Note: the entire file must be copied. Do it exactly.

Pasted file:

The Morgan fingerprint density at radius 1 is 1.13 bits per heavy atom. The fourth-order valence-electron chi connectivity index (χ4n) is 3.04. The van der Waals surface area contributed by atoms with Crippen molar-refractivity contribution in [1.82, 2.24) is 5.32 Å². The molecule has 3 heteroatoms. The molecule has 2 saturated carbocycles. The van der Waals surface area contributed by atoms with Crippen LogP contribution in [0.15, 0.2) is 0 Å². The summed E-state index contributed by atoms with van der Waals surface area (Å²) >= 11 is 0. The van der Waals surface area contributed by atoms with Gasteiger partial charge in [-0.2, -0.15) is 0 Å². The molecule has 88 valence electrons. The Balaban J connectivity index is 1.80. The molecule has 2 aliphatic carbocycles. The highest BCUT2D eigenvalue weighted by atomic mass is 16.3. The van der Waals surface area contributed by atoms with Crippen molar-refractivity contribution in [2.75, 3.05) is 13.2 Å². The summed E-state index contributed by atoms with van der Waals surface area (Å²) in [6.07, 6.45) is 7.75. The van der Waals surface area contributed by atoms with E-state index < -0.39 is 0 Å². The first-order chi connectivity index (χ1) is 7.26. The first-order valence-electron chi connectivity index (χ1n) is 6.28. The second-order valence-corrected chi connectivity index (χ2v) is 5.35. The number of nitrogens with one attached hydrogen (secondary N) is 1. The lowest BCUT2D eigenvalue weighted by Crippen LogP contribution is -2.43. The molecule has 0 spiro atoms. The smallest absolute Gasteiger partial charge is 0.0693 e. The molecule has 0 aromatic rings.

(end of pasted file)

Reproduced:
The Morgan fingerprint density at radius 1 is 1.13 bits per heavy atom. The fourth-order valence-electron chi connectivity index (χ4n) is 3.04. The van der Waals surface area contributed by atoms with Crippen molar-refractivity contribution in [1.82, 2.24) is 5.32 Å². The molecule has 3 heteroatoms. The molecule has 2 saturated carbocycles. The van der Waals surface area contributed by atoms with Crippen LogP contribution in [0.15, 0.2) is 0 Å². The summed E-state index contributed by atoms with van der Waals surface area (Å²) >= 11 is 0. The van der Waals surface area contributed by atoms with Gasteiger partial charge in [-0.2, -0.15) is 0 Å². The molecule has 88 valence electrons. The Balaban J connectivity index is 1.80. The molecule has 2 aliphatic carbocycles. The highest BCUT2D eigenvalue weighted by atomic mass is 16.3. The van der Waals surface area contributed by atoms with Crippen molar-refractivity contribution in [2.75, 3.05) is 13.2 Å². The summed E-state index contributed by atoms with van der Waals surface area (Å²) in [6.07, 6.45) is 7.75. The van der Waals surface area contributed by atoms with E-state index < -0.39 is 0 Å². The first-order chi connectivity index (χ1) is 7.26. The first-order valence-electron chi connectivity index (χ1n) is 6.28. The second-order valence-corrected chi connectivity index (χ2v) is 5.35. The number of nitrogens with one attached hydrogen (secondary N) is 1. The lowest BCUT2D eigenvalue weighted by Crippen LogP contribution is -2.43. The molecule has 0 spiro atoms. The smallest absolute Gasteiger partial charge is 0.0693 e. The molecule has 0 aromatic rings.